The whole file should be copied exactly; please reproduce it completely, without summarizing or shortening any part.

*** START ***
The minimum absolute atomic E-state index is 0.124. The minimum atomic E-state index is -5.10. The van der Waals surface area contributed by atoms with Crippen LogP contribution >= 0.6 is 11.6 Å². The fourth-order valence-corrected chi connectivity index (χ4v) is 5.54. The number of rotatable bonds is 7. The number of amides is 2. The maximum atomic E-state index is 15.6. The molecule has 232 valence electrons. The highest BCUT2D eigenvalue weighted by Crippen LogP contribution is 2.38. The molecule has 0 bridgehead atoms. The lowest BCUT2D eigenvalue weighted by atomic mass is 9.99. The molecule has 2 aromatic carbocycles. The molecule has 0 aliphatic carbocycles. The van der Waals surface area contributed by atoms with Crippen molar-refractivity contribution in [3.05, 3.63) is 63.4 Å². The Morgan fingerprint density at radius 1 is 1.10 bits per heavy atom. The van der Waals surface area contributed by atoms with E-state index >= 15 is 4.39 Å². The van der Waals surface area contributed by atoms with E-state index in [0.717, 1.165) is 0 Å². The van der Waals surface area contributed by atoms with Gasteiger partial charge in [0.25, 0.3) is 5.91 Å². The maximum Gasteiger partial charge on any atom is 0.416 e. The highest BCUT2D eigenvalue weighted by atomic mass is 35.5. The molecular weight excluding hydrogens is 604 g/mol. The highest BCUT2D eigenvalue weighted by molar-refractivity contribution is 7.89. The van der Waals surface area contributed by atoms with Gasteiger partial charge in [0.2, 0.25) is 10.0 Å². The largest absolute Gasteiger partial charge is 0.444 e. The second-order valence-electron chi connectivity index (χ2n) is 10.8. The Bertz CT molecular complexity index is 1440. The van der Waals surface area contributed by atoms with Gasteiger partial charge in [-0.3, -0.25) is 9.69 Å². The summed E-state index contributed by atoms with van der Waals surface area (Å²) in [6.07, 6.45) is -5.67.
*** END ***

The minimum absolute atomic E-state index is 0.124. The minimum atomic E-state index is -5.10. The van der Waals surface area contributed by atoms with Crippen LogP contribution >= 0.6 is 11.6 Å². The fourth-order valence-corrected chi connectivity index (χ4v) is 5.54. The number of rotatable bonds is 7. The number of amides is 2. The maximum atomic E-state index is 15.6. The molecule has 232 valence electrons. The highest BCUT2D eigenvalue weighted by Crippen LogP contribution is 2.38. The molecule has 0 bridgehead atoms. The lowest BCUT2D eigenvalue weighted by atomic mass is 9.99. The molecule has 2 aromatic carbocycles. The molecule has 0 aliphatic carbocycles. The van der Waals surface area contributed by atoms with Crippen molar-refractivity contribution in [3.05, 3.63) is 63.4 Å². The Morgan fingerprint density at radius 1 is 1.10 bits per heavy atom. The van der Waals surface area contributed by atoms with E-state index >= 15 is 4.39 Å². The van der Waals surface area contributed by atoms with E-state index in [0.717, 1.165) is 0 Å². The van der Waals surface area contributed by atoms with Gasteiger partial charge in [0.25, 0.3) is 5.91 Å². The maximum Gasteiger partial charge on any atom is 0.416 e. The highest BCUT2D eigenvalue weighted by atomic mass is 35.5. The molecular weight excluding hydrogens is 604 g/mol. The highest BCUT2D eigenvalue weighted by molar-refractivity contribution is 7.89. The van der Waals surface area contributed by atoms with Gasteiger partial charge in [0.2, 0.25) is 10.0 Å². The largest absolute Gasteiger partial charge is 0.444 e. The second-order valence-electron chi connectivity index (χ2n) is 10.8. The Bertz CT molecular complexity index is 1440. The van der Waals surface area contributed by atoms with Gasteiger partial charge in [-0.3, -0.25) is 9.69 Å². The summed E-state index contributed by atoms with van der Waals surface area (Å²) in [6.07, 6.45) is -5.67.